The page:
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Nova Scotia reports three more cases of E. coli, bringing total to 10

01/07/2013 12:52 EST | Updated 03/09/2013 05:12 EST
HALIFAX - Health officials in Nova Scotia were narrowing down possible culprits in an E. coli outbreak Monday as three more cases of the bacterial infection were confirmed in the province.

The latest cases of E. coli 0157 brought the total number of confirmed cases to 10 since the Health Department first reported the outbreak Friday.

Nova Scotia's chief medical officer of health, Robert Strang, said two of the newest cases were in the Capital District Health Authority, while the other was located in Cumberland County. The illness was also confirmed last week in the Truro, New Glasgow and Antigonish areas.

The strain of E. coli is the same one found during the Walkerton, Ont., water disaster in 2000 that killed seven people, but Strang said people should not be alarmed.

"Whatever it is, it's not widely, widely spread," he said in Halifax. "Otherwise we would be seeing more people ill."

The province's Health Department said all patients have been seen by health care professionals and are either recovering or recovered, though two people remained in hospital Monday.

Strang said those affected by the outbreak ranged in age from 18 to 83.

He said his office was getting closer to pinpointing the source of the outbreak and trying to determine if there is a link with five cases of E. coli 0157 confirmed last week in New Brunswick.

Strang said after interviewing those affected by the illness, it's believed the outbreak stemmed from a type of processed produce — lettuce that's been chopped and packaged, for example.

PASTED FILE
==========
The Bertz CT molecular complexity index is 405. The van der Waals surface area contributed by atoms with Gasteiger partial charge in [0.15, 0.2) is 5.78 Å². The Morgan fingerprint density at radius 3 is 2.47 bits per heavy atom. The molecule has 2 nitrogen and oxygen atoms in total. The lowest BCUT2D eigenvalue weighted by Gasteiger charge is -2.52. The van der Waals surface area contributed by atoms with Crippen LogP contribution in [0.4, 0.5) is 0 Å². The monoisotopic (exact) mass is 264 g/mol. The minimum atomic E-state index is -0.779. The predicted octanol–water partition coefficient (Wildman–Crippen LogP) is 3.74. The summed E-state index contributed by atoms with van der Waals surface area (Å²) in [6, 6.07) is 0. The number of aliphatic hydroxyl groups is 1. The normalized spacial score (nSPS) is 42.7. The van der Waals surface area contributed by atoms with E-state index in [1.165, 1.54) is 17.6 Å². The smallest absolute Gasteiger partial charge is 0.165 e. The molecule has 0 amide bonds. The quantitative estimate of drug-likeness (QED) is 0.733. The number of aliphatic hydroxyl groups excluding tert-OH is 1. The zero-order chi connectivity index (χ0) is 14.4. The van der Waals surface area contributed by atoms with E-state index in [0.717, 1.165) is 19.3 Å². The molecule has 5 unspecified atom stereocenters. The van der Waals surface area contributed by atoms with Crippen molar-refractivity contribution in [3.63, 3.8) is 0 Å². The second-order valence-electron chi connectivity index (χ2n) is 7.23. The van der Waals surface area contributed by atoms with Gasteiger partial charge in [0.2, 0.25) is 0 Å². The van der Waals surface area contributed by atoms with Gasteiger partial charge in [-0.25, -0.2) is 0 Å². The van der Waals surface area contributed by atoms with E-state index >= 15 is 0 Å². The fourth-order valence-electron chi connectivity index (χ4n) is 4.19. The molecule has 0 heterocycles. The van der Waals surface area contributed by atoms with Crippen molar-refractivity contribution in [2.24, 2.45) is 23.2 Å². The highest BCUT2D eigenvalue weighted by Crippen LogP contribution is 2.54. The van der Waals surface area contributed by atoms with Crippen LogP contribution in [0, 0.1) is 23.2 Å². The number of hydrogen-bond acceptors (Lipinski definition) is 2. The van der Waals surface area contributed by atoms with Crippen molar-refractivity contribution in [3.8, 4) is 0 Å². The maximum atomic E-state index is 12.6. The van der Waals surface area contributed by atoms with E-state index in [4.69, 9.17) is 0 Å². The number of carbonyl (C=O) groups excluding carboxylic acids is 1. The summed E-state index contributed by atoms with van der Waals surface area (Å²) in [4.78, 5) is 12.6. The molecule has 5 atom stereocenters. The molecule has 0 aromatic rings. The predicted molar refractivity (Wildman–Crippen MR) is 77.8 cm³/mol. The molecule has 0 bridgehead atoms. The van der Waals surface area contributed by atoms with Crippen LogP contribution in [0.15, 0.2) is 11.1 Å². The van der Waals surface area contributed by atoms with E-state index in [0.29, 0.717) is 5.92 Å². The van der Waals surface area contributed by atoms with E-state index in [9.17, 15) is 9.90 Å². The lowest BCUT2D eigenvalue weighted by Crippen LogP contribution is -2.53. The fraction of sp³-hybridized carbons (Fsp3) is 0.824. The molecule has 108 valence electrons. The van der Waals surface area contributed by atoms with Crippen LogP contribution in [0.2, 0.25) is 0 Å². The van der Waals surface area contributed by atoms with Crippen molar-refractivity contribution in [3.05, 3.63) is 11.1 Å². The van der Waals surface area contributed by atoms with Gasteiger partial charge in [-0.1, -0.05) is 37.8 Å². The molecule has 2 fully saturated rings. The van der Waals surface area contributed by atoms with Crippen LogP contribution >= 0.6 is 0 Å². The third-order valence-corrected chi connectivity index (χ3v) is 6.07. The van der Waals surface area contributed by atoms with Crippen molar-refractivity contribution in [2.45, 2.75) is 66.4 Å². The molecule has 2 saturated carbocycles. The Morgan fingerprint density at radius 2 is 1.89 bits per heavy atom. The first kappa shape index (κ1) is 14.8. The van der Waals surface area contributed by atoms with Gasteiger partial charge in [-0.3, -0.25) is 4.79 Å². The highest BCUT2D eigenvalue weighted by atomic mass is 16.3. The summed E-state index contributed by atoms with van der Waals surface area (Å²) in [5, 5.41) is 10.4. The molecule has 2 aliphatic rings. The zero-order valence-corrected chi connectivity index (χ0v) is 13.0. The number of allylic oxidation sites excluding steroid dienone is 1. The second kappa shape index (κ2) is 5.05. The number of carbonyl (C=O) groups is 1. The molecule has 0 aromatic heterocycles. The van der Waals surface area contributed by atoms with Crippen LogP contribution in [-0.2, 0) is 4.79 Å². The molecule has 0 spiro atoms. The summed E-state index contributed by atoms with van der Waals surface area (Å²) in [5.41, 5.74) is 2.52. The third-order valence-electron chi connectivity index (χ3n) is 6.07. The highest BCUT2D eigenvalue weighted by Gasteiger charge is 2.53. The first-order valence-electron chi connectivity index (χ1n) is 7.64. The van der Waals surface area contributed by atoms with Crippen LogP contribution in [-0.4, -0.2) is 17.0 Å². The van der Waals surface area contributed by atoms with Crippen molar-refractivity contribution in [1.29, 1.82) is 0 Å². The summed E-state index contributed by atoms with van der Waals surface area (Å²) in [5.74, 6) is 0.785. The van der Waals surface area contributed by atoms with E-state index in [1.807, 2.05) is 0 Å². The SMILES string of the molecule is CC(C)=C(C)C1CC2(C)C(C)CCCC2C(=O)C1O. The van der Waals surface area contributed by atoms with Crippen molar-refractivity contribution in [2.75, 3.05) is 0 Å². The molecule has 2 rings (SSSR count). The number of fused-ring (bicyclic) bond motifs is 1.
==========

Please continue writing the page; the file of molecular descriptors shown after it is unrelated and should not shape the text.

"Right now we're looking at exposure more through restaurants ... than food that's been distributed through groceries," Strang said.

He said officials have narrowed the investigation down to about a dozen possible sources, and specimens have been sent to a national lab in Winnipeg for further analysis.

However, Strang said the complexity of the modern food distribution chain — which includes restaurants, wholesalers and suppliers —can hamper these kinds of investigations.

"We have made some progress and we're hoping over the next few days that we'll have something concrete, but acknowledging also that many types of outbreaks like this, at the end of the day, you're sometimes not able to come up with a conclusive answer."

The Health Department said last week the onset of the outbreak occurred between Dec. 23 and 26, but Strang said two of the most recent cases fell ill after that period.

He said it's possible those people were exposed days before they began showing symptoms because of the bacteria's 10-day incubation period.

The symptoms of E. coli can include diarrhea, fever, cramping and general unwellness.

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